Results 1 to 5 of 5

Thread: How to handle 'activate' event in a ViewController

  1. #1
    Sencha - Sales Team
    Join Date
    Feb 2012
    Location
    Fort Myers, Florida
    Posts
    42

    Default Answered: How to handle 'activate' event in a ViewController

    trying to check out the new ViewController against a view in my app and I would like to trap the view's 'activate' event - is there an example of how to do this?

  2. Code:
    Ext.require('*');
    
    Ext.define('MyController', {
        extend: 'Ext.app.ViewController',
        alias: 'controller.my',
    
        onActivate: function() {
            console.log('Go', this.getView().title);
        }
    });
    
    Ext.define('MyView', {
        extend: 'Ext.panel.Panel',
        alias: 'widget.my',
        controller: 'my',
        listeners: {
            scope: 'this',
            activate: 'onActivate'
        }
    })
    
    Ext.onReady(function() {
    
        new Ext.tab.Panel({
            width: 600,
            height: 300,
            renderTo: document.body,
            defaultType: 'my',
            items: [{
                title: 'T1',
                html: 1
            }, {
                title: 'T2',
                html: 2
            }, {
                title: 'T3',
                html: 3
            }, {
                title: 'T4',
                html: 4
            }, {
                title: 'T5',
                html: 5
            }]
        });
    });

  3. #2
    Sencha Premium User evant's Avatar
    Join Date
    Apr 2007
    Location
    Sydney, Australia
    Posts
    19,245
    Answers
    758

    Default

    Code:
    Ext.require('*');
    
    Ext.define('MyController', {
        extend: 'Ext.app.ViewController',
        alias: 'controller.my',
    
        onActivate: function() {
            console.log('Go', this.getView().title);
        }
    });
    
    Ext.define('MyView', {
        extend: 'Ext.panel.Panel',
        alias: 'widget.my',
        controller: 'my',
        listeners: {
            scope: 'this',
            activate: 'onActivate'
        }
    })
    
    Ext.onReady(function() {
    
        new Ext.tab.Panel({
            width: 600,
            height: 300,
            renderTo: document.body,
            defaultType: 'my',
            items: [{
                title: 'T1',
                html: 1
            }, {
                title: 'T2',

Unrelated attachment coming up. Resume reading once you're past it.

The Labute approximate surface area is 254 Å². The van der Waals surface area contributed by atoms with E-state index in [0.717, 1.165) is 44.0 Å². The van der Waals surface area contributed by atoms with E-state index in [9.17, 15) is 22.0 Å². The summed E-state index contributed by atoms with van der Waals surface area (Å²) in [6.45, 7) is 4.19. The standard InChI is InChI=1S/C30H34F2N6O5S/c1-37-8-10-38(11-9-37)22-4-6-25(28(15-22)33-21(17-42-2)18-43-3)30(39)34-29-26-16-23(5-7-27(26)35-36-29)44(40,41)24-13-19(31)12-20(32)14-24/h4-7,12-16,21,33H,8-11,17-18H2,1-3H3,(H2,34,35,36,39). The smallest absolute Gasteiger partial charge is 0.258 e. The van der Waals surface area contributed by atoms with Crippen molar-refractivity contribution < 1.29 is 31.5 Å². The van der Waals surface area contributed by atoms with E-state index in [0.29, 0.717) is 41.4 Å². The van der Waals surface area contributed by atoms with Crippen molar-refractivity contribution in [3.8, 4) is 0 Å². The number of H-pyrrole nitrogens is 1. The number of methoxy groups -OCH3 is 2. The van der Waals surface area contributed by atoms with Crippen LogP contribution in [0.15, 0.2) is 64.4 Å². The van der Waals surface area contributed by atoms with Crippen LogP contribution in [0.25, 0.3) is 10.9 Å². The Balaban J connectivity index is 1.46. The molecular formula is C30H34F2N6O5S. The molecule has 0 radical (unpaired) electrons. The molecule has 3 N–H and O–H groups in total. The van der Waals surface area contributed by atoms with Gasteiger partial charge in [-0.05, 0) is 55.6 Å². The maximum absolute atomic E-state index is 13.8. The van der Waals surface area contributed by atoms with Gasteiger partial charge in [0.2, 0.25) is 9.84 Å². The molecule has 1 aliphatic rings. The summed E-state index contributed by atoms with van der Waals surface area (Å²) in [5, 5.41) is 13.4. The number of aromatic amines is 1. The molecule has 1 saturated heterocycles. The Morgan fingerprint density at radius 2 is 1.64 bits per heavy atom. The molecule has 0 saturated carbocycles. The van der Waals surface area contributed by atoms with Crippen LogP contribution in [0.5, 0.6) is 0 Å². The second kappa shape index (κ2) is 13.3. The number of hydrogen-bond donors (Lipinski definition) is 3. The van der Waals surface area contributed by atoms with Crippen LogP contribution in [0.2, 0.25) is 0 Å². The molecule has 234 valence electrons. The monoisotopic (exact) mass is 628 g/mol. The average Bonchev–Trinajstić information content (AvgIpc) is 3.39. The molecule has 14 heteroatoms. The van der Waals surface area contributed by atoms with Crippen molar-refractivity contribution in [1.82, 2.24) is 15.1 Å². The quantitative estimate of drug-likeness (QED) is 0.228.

html: 2
            }, {
                title: 'T3',
                html: 3
            }, {
                title: 'T4',
                html: 4
            }, {
                title: 'T5',
                html: 5
            }]
        });
    });
    Twitter - @evantrimboli
    Former Sencha framework engineer, available for consulting.
    As of 2017-09-22 I am not employed by Sencha, all subsequent posts are my own and do not represent Sencha in any way.

  4. #3
    Sencha - Sales Team
    Join Date
    Feb 2012
    Location
    Fort Myers, Florida
    Posts
    42

    Default

    that's what I tried and it didn't work... but afterrender event worked - this was my issue

    Note This event is only fired if this Component is a child of a Ext.container.Container that uses Ext.layout.container.Card as it's layout or this Component is a floating Component.






  5. #4
    Sencha Premium User
    Join Date
    Nov 2010
    Location
    Chicago
    Posts
    2,425
    Answers
    20

    Default

    Evan, why do you use getView and and getReference? Why two method names?

    Could you use getView(reference) to overload the getReference method?

    Why itemId or some other query can't be used in place of reference?

  6. #5
    Sencha Premium User evant's Avatar
    Join Date
    Apr 2007
    Location
    Sydney, Australia
    Posts
    19,245
    Answers
    758

    Default

    Because they do 2 things.

    getView gets the view attached to the controller. It has a specific meaning. Also, a view itself can also act as a referenceHolder, so Component also has a getReference method. Having component.getView seems a bit odd.

    We don't want to use queries for references because they're typically too fragile. They also rely on you providing your own scoping for queries. When using references, any scoping is automatically provided by virtue of having to look up the hierarchy as opposed to down.

    It's still easy to query the view if you like using the usual methods:

    Code:
    this.getView().query('foo');
    Twitter - @evantrimboli
    Former Sencha framework engineer, available for consulting.
    As of 2017-09-22 I am not employed by Sencha, all subsequent posts are my own and do not represent Sencha in any way.

Posting Permissions

  • You may not post new threads
  • You may not post replies
  • You may not post attachments
  • You may not edit your posts
  •